Instructional error rarely constitutes plain error. State v. Alvarez, 628 S.W.3d 400, 406 (Mo. App. W.D. 2021). “For [an appellant] to establish plain error from an instructional error, he ‘must show more than mere prejudice and must show that the [trial] court has so misdirected or failed to instruct the jury that it is apparent to the appellate court that the instructional error affected the jury's verdict, and caused manifest injustice or miscarriage of justice.” Id. (quoting State v. Scott, 278 S.W.3d 208, 212 (Mo. App. W.D. 2009)).
In two points on appeal, Gannan alleges that his verdict directors, like those at issue in State v. Celis-Garcia, 344 S.W.3d 150 (Mo. banc 2011), were not sufficiently specific to protect Gannan's right to a unanimous jury verdict. Gannan's first point on appeal challenges Instruction No. 5, which submitted the charge of statutory rape in the first degree by engaging in “sexual intercourse” with Victim on or between August 28, 2018, and September 16, 2018.8 Gannan's second point on appeal challenges Instruction No. 6, which submitted the charge of patronizing prostitution by giving Victim money and cigarettes on or between August 28, 2018, and September 16, 2018, with the understanding that Victim would engage in sexual conduct.9 With respect to both points on appeal, Gannan argues that the evidence at trial established multiple specific acts in both the Sanford Street house and the Courtland Street house,10 any one of which could fall within the scope of the verdict directors, rendering the verdict directors not sufficiently specific to ensure that the jury's verdicts were unanimous.
Article I, section 22(a) of the Missouri Constitution provides, in relevant part, that “the right of trial by jury as heretofore enjoyed shall remain inviolate.” Our Supreme Court has interpreted that phrase as guaranteeing “all the substantial incidents and consequences that pertain to the right to jury trial at common law,” which in a criminal proceeding include “(1) twelve impartial jurors, (2) a jury summoned from the venue in which the crime was allegedly committed, (3) the jury's unanimous concurrence in the verdict, and (4) the jurors’ freedom to act in accord with their own judgment.” State v. Hadley, 815 S.W.2d 422, 425 (Mo. banc 1991) (emphasis added).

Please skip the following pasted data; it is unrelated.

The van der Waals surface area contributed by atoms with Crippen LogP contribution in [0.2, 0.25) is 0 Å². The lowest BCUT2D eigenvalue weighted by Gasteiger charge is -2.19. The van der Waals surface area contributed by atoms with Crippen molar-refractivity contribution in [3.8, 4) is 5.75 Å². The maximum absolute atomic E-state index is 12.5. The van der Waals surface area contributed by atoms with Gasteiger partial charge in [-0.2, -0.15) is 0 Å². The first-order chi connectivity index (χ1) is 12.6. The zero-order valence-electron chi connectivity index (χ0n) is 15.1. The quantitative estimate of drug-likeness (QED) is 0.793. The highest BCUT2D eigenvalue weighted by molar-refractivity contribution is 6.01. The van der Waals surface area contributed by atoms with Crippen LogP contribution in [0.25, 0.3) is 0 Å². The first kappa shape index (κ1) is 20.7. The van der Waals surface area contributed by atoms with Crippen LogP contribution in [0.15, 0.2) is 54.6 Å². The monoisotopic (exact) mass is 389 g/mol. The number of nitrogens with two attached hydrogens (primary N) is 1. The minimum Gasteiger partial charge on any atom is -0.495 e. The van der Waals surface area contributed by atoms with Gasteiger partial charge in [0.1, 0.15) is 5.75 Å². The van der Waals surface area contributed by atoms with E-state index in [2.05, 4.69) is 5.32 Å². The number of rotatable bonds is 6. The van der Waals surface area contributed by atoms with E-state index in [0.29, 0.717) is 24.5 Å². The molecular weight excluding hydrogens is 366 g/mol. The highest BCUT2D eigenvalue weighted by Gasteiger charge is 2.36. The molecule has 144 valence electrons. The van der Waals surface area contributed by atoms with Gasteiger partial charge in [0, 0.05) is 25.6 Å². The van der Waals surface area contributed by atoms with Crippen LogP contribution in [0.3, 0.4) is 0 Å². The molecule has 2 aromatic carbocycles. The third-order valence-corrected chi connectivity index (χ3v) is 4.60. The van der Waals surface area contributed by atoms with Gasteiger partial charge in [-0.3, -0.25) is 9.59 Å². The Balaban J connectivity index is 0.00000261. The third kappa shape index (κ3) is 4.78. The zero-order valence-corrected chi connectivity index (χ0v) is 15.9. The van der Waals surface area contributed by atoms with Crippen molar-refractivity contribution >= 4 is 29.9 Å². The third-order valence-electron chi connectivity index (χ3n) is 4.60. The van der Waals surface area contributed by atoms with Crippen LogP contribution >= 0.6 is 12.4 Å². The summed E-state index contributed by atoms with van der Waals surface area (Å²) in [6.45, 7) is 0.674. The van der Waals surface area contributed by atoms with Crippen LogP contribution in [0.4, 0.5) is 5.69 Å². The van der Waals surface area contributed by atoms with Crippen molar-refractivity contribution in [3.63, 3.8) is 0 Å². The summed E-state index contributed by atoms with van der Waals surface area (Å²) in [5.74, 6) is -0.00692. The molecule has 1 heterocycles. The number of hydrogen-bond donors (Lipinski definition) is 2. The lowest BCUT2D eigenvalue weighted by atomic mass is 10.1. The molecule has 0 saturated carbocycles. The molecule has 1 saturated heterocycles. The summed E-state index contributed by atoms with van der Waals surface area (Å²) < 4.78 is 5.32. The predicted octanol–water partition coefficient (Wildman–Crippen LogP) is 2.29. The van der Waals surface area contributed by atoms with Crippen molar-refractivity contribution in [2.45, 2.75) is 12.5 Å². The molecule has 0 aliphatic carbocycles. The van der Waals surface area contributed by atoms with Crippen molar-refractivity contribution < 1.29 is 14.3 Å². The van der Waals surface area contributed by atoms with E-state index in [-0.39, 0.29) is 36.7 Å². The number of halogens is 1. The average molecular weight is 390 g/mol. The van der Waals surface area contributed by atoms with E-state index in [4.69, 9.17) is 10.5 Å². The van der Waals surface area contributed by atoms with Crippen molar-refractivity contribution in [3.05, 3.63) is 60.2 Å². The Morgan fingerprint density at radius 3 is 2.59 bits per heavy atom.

In Celis-Garcia, our Supreme Court considered how a jury's unanimous concurrence in its verdict is affected in a multiple acts case, which is a criminal prosecution where “there is evidence of multiple, distinct criminal acts, each of which could serve as the basis for a criminal charge, but the defendant is charged with those acts in a single count.” 344 S.W.3d at 155-56 (emphasis added). The following factors are considered when determining whether the criminal prosecution is a multiple acts case: “(1) whether the acts occur at or near the same time; (2) whether the acts occur at the same location; (3) whether there is a causal relationship between the acts, in particular whether there was an intervening event; and (4) whether there is a fresh impulse motivating some of the conduct.” Id. at 156 (quoting 75B Am. Jur. 2d Trial section 1511 (2007)). The Supreme Court held that, in a multiple acts case, the right to a unanimous jury verdict is protected if either (1) the state “elect[s] the particular criminal act on which it will rely to support the charge,” or (2) “the verdict director specifically describ[es] the separate criminal acts presented to the jury and the jury [is] instructed that it must agree unanimously that at least one of those acts occurred.” Id. at 157. Applying that standard, the Supreme Court concluded that the trial court committed plain error in submitting verdict directors that directed the jury to find the defendant guilty if it believed she committed sodomy by hand-to-genital contact when there was evidence of multiple instances of hand-to-genital contact committed against the victim, any of which would have supported a conviction. Id. at 158. The Supreme Court further concluded that such error resulted in manifest injustice because the defendant “relied on evidentiary inconsistencies and factual improbabilities respecting each specific allegation of hand-to-genital contact[, making] it more likely that individual jurors convicted [the defendant] on the basis of different acts.” Id. at 159.